Monastic Wales.

Event detail for site: Llanll?r

1284: Compensation

The nuns were awarded 40 marks as compensation for damages incurred during the Edwardian Conquest.

Two Latin letters confirm the abbess' receipt of the king's reparations. Cartwright (Feminine Sanctity and Spirituality in Medieval Wales) explains that one of these letters is written on the abbess' behalf by John of Caeau, a monk of Strata Florida, who did not have the abbess' seal with him and thus used the seals of the abbots of Strata Marcella and Valle Crucis.

People associated with this event

Edward I , king of England , lord of Ireland, duke of Aquitaine (Compensates)

Bibliographical sources

Printed sources

Calendar of the Patent Rolls Preserved in the Public Record Office (London, 1891-) 1272-1281, p. 251

Littere Wallie, ed. J. Goronwy Evans (Cardiff University of Wales Press: Cardiff, 1940) pp. 89, 132–133

Cartwright, Jane, Feminine Sanctity and Spirituality in Medieval Wales (University of Wales Press: Cardiff, 2008) p. 269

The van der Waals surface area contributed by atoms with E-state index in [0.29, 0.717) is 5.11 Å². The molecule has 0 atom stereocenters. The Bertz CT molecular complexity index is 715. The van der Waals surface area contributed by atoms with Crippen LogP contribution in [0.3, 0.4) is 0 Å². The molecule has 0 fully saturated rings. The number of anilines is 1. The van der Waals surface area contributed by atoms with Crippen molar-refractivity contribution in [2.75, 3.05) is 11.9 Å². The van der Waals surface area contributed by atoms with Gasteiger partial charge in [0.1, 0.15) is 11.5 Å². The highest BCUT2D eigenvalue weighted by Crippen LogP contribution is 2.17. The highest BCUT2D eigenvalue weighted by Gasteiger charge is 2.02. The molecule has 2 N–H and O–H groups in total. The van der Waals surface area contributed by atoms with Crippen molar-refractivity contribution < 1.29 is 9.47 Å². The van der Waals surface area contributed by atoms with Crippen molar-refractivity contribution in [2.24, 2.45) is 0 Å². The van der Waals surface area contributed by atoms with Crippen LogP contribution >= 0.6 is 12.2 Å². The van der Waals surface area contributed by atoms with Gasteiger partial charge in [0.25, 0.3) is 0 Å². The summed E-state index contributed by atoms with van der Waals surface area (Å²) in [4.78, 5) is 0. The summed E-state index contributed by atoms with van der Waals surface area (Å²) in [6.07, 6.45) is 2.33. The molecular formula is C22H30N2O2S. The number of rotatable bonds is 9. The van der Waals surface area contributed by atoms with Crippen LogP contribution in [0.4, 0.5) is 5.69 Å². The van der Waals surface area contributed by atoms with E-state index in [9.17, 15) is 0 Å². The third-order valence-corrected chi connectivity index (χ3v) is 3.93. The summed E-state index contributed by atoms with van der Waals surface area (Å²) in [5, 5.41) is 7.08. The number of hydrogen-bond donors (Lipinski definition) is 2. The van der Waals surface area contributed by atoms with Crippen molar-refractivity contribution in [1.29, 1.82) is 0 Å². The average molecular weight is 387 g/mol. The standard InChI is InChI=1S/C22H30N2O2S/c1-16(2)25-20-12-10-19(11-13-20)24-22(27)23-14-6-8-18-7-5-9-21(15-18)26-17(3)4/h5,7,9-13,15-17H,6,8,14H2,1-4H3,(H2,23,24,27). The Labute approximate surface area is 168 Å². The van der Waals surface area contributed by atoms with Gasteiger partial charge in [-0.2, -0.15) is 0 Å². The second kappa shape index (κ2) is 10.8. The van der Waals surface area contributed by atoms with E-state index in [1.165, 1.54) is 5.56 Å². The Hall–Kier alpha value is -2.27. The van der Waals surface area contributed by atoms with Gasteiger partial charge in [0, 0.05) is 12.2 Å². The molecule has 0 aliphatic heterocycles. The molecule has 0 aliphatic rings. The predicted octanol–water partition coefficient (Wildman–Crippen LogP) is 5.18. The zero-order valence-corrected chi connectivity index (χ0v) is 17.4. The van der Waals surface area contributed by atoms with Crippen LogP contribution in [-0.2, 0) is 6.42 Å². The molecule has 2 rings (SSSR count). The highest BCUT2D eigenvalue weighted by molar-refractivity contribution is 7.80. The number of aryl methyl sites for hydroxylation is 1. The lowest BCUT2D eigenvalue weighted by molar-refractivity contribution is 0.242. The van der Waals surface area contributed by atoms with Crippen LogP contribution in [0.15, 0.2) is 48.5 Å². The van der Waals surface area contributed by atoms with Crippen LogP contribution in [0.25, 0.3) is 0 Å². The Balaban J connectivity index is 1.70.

Cowley, F. G., The Monastic Order in South Wales 1066-1349 (Cardiff, 1977) p. 214

Williams, David H., 'Cistercian Nunneries in Medieval Wales', Cîteaux: commentarii cistercienses, 26 (1975) p. 164

Other events in the history of this site

pre 1197Foundation - The house was founded before 1197 by the Lord Rhys and was under the auspices of Strata Florida. [1 sources]
1284Compensation - The nuns were awarded 40 marks as compensation for damages incurred during the Edwardian Conquest. [5 sources]
c.1291Wealth - The house was estimated to have sixty sheep, 1200 acres and £7 10s 0d from temporalities but no spiritualities. [3 sources]
1299Litigation - Queen Margaret (Edward I's wife) acquitted the abbess of a fine for illegally felling an oak. [2 sources]
c.1535Wealth - According to the Valor Ecclesiasticus the net income of Llanllŷr was £57 5s 4d. [3 sources][1 archives]
1536Survey - The site was surveyed on 29th September, in preparation for the suppression of the house. [1 sources]
1537Dissolution - The house was formally suppressed on 26 February 1537, under the 1536 Act of Suppression. [4 sources]